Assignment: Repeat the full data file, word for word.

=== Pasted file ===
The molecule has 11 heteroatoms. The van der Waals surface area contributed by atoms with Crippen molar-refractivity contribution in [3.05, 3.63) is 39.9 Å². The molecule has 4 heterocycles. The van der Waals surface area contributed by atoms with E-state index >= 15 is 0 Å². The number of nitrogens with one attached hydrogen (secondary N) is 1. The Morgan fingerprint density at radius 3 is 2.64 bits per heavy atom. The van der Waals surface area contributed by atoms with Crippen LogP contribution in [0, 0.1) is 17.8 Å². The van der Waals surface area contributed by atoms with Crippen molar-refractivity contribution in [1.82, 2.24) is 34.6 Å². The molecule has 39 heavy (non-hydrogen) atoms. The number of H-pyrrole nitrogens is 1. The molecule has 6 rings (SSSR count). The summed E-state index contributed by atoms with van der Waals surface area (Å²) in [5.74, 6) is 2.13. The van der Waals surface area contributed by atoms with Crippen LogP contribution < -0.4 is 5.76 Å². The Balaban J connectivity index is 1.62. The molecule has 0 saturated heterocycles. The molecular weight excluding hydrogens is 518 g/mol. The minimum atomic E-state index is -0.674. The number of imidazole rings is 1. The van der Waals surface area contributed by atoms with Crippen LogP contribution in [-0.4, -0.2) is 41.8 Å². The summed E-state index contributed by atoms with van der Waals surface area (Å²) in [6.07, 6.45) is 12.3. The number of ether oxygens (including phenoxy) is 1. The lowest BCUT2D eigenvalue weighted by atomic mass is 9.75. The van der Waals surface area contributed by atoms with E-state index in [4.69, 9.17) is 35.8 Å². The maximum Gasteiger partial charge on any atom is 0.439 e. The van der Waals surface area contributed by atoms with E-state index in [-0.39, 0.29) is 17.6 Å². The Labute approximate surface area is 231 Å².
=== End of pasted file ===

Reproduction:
The molecule has 11 heteroatoms. The van der Waals surface area contributed by atoms with Crippen molar-refractivity contribution in [3.05, 3.63) is 39.9 Å². The molecule has 4 heterocycles. The van der Waals surface area contributed by atoms with E-state index >= 15 is 0 Å². The number of nitrogens with one attached hydrogen (secondary N) is 1. The Morgan fingerprint density at radius 3 is 2.64 bits per heavy atom. The van der Waals surface area contributed by atoms with Crippen LogP contribution in [0, 0.1) is 17.8 Å². The van der Waals surface area contributed by atoms with Crippen molar-refractivity contribution in [1.82, 2.24) is 34.6 Å². The molecule has 39 heavy (non-hydrogen) atoms. The number of H-pyrrole nitrogens is 1. The molecule has 6 rings (SSSR count). The summed E-state index contributed by atoms with van der Waals surface area (Å²) in [5.74, 6) is 2.13. The van der Waals surface area contributed by atoms with Crippen LogP contribution < -0.4 is 5.76 Å². The Balaban J connectivity index is 1.62. The molecule has 0 saturated heterocycles. The molecular weight excluding hydrogens is 518 g/mol. The minimum atomic E-state index is -0.674. The number of imidazole rings is 1. The van der Waals surface area contributed by atoms with Crippen LogP contribution in [-0.4, -0.2) is 41.8 Å². The summed E-state index contributed by atoms with van der Waals surface area (Å²) in [6.07, 6.45) is 12.3. The number of ether oxygens (including phenoxy) is 1. The lowest BCUT2D eigenvalue weighted by atomic mass is 9.75. The van der Waals surface area contributed by atoms with E-state index in [4.69, 9.17) is 35.8 Å². The maximum Gasteiger partial charge on any atom is 0.439 e. The van der Waals surface area contributed by atoms with E-state index in [-0.39, 0.29) is 17.6 Å². The Labute approximate surface area is 231 Å².